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New Research Suggests That Giant Python Meat Is Much Less Carbon-Intensive Than Conventional Livestock Meat, Making It A More Sustainable Protein Option

philipbird123 - stock.adobe.com - illustrative purposes only, not the actual python

The effects of climate change have reached a point that is now impossible to ignore. Sea levels are rising, temperatures have hit an all-time high, and extreme weather events are becoming the new normal.

Scientists looking for methods of reducing our carbon footprint have stumbled upon a more sustainable alternative to beef, pork, and chicken.

The way that animals are currently being raised and slaughtered for their meat is causing widespread environmental impacts, such as large volumes of greenhouse gas emissions, water pollution, and loss of biodiversity.

That means the meat products from the animal agricultural industry are far from being sustainable sources of food.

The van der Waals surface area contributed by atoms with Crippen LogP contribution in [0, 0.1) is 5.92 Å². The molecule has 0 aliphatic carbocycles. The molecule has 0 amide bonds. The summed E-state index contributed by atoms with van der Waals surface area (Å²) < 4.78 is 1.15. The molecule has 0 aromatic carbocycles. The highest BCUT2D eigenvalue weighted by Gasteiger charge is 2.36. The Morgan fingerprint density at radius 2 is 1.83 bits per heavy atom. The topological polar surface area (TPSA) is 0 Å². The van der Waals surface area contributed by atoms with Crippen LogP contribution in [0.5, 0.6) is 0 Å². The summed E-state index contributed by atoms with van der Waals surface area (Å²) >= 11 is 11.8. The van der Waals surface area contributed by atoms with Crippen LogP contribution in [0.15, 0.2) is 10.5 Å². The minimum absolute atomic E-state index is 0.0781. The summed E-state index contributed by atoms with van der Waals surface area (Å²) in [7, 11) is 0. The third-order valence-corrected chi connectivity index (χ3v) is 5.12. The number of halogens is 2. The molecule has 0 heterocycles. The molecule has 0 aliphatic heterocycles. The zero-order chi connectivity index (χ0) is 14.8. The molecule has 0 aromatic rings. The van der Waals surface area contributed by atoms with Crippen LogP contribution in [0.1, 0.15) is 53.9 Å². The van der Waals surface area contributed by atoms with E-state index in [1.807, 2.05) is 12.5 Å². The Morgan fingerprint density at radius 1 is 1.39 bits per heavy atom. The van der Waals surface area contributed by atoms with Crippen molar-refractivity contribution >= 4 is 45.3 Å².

In a new study, a team of researchers claims that giant pythons can provide a form of meat that is much less carbon-intensive than conventional livestock options. They found that pythons can reproduce rapidly and are capable of producing 50 to 100 eggs every year, which makes them well-suited for commercial farming.

Other animals farmed for their meat take much longer to reproduce. Studies have shown that a mother cow can produce an average of .8 calves in one year, while a pig can produce 22 to 27 piglets.

Python farming is a common practice in some parts of Asia. Researchers from Macquarie University and the University of Oxford studied around 4,600 Burmese and reticulated pythons at two python farms in Southeast Asia. One was located in the Uttaradit Province of central Thailand, and the other was near Ho Chi Minh City in southern Vietnam.

The pythons were kept in large warehouses designed to allow ventilation and emulate the temperatures of their natural environment. They were fed a diet of locally sourced proteins, such as wild-caught rodents and fishmeal, on a weekly basis.

The researchers found that the pythons grew up to 46 grams per day even when they skipped meals. Around 61 percent of Burmese pythons that fasted for 20 to 127 days lost very little body mass. The snakes also don’t need to consume much water to survive.

philipbird123 – stock.adobe.com – illustrative purposes only, not the actual python

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